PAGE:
01 Dec Learning From 1741's "CTAs – Which Trend Is Your Friend?"
No single approach of trend measurement method can systematically deliver better results across all dimensions. To determine which method is appropriate, various aspects need to be considered. These include length of measured trend, the way signal is compared and conversion of signal into position.
In this article, Absolute Momentum will be used interchangeably with trend following or time series momentum. Relative Momentum will be used interchangeably with cross-sectional momentum or relative strength.
There is a trade-off between precision and delay of trend measurement. The more observations used to measure a trend the more delay in the measure. However the more observations used, the more information can be extracted from the time-series. On the flipside, using fewer observations in trend measurement reduces delay but also reduces precision.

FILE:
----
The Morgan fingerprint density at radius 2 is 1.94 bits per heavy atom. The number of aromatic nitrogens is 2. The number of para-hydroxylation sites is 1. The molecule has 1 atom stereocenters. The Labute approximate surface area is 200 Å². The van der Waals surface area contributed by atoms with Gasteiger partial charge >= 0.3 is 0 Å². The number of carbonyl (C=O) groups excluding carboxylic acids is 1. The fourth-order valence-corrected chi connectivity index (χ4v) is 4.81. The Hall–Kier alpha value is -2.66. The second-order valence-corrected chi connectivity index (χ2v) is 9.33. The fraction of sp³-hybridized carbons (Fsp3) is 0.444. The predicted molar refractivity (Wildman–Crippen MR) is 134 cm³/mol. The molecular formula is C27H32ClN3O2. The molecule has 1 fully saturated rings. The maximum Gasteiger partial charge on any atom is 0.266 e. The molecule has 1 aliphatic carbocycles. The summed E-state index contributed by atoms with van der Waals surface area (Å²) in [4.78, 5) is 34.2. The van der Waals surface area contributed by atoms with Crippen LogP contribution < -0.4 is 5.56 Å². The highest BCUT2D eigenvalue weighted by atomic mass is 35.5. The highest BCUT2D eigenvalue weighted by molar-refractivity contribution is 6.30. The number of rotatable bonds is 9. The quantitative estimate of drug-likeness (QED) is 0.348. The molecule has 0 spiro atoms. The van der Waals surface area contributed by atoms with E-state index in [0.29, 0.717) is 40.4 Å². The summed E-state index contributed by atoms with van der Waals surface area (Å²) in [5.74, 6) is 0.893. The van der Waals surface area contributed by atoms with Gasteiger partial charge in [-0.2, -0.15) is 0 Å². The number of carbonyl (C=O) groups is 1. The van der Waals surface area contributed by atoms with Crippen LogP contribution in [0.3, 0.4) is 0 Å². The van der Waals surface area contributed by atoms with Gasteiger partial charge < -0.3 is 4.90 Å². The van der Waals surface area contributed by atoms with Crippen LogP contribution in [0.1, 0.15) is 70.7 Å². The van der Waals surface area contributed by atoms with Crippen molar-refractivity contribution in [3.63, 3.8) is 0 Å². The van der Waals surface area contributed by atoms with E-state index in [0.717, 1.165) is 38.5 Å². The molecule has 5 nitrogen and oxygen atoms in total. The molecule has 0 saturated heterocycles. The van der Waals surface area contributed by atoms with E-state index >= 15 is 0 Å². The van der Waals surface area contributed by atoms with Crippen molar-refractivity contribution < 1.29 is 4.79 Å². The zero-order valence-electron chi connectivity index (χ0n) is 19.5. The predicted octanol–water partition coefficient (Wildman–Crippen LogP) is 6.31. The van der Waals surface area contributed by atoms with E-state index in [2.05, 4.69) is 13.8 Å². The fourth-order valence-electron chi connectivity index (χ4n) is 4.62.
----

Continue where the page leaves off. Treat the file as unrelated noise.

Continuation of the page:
In terms of measuring strength of a trend, comparison can be done with its own history and comparable time-series.
The paper describes the characteristics of two trend signals following trend measurements. The “Binary” signal only makes use of the direction of the trend measurement while the “Steady” signal follows closely the trend measurement. The stronger the measurement, the larger the position will be.
A sub-category of “Steady” signal, “Response function”, is described as increasing the position when the trend strength increases but in prolonged strength, the position is reduced to take profits.
Comparing information ratio, empirical comparison shows that the “Binary” signal and “Response function” produce comparable results while “Steady” signal underperforms.
A slow increase on the inception of a trend together with a continuous reduction as excessive trends emerge can evidently make a substantial contribution towards the stability of the trend-following process.
Research Paper: CTAs – Which trend is your friend?
Authors: Fabian Dori, Manuel Krieger, Urs Schubiger, Daniel Torgler
Company: 1741 Asset Management